Middle East

Are nuclear weapons keeping the India-Pakistan crisis from escalating — or making it more dangerous?

Written by Caitlin Talmadge

The world has been on edge watching India and Pakistan’s latest crisis. For the first time since 1971, India bombed mainland Pakistan. The strike was retaliation after a Pakistan-based terrorist group supported a suicide bombing in the disputed territory of Kashmir that killed at least 40 Indian paramilitary soldiers.

Unlike in 1971, however, India and Pakistan now have sizable nuclear arsenals. Before Pakistan released a captured Indian pilot who had ejected over its territory, some observers worried that the crisis could have escalated into a nuclear conflict. Others, however, would likely credit nuclear weapons with getting both countries to step back from the brink.

Which is it? The crisis is just the latest chapter in a long-running debate about the consequences of nuclear weapons.

The traditional school of thought is that once two countries establish secure nuclear arsenals that can withstand attack and still hit back, they enter a state of mutually assured destruction, or MAD. Even the loser in a war can devastate the other’s civilians, making military victory and relative military power all but meaningless.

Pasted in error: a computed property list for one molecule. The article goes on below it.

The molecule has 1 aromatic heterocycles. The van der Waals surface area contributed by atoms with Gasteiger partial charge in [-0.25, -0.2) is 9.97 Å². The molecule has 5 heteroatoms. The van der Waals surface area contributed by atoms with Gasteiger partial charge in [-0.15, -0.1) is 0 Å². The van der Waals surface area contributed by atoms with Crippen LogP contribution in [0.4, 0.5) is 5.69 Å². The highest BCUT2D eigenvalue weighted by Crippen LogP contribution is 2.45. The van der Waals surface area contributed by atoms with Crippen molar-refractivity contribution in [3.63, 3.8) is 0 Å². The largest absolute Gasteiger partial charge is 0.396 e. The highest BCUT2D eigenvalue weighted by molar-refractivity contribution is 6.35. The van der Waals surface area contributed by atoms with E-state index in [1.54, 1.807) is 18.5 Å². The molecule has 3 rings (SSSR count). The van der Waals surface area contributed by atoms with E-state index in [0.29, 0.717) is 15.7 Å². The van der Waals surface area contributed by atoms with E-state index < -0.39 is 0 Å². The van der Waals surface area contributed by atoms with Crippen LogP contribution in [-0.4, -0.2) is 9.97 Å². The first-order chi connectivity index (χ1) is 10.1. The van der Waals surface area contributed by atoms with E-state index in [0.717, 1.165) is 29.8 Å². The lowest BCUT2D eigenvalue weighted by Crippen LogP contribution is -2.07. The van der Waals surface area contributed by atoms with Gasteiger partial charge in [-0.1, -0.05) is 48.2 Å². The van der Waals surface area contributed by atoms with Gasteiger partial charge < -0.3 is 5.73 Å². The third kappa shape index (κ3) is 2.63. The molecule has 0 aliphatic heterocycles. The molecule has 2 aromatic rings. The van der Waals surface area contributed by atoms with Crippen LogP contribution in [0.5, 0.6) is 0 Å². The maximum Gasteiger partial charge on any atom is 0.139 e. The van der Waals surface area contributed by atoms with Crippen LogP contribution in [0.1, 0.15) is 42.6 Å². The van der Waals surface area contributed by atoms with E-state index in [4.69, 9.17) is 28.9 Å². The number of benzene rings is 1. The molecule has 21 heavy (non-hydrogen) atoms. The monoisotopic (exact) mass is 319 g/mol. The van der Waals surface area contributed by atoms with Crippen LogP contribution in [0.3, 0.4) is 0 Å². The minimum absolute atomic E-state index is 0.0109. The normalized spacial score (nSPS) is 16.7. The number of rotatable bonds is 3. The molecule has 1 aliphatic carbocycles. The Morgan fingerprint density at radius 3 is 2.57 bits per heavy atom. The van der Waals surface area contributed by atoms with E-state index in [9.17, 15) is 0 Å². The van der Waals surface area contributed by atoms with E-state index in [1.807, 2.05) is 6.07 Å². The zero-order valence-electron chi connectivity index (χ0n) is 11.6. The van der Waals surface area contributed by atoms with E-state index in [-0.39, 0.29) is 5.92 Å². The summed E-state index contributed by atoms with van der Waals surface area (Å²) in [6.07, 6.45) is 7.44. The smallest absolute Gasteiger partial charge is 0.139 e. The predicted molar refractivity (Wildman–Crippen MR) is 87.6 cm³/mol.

The result, according to this logic, is that nuclear-armed adversaries will behave quite differently from countries without nuclear weapons. Afraid of nuclear escalation, such rivals will avoid arms races, stay out of wars, deescalate crises, refrain from threatening one another’s core interests, and generally maintain the status quo.

Not all scholars agree with this analysis. Precisely because countries with robust nuclear arsenals can threaten one another with such devastation, they may believe they can safely skirmish at a lower level without fearing all-out war. Glenn Snyder called this the Stability-Instability Paradox.

A country with a secure nuclear arsenal might even increase its low-level military provocations of a nuclear-armed opponent, betting that the opponent’s fear of escalation will constrain the response. From this perspective, nuclear weapons can make conflict more likely and — if countries miscalculate escalation risks — more dangerous.

Read more at The Washington Post

About the author

Caitlin Talmadge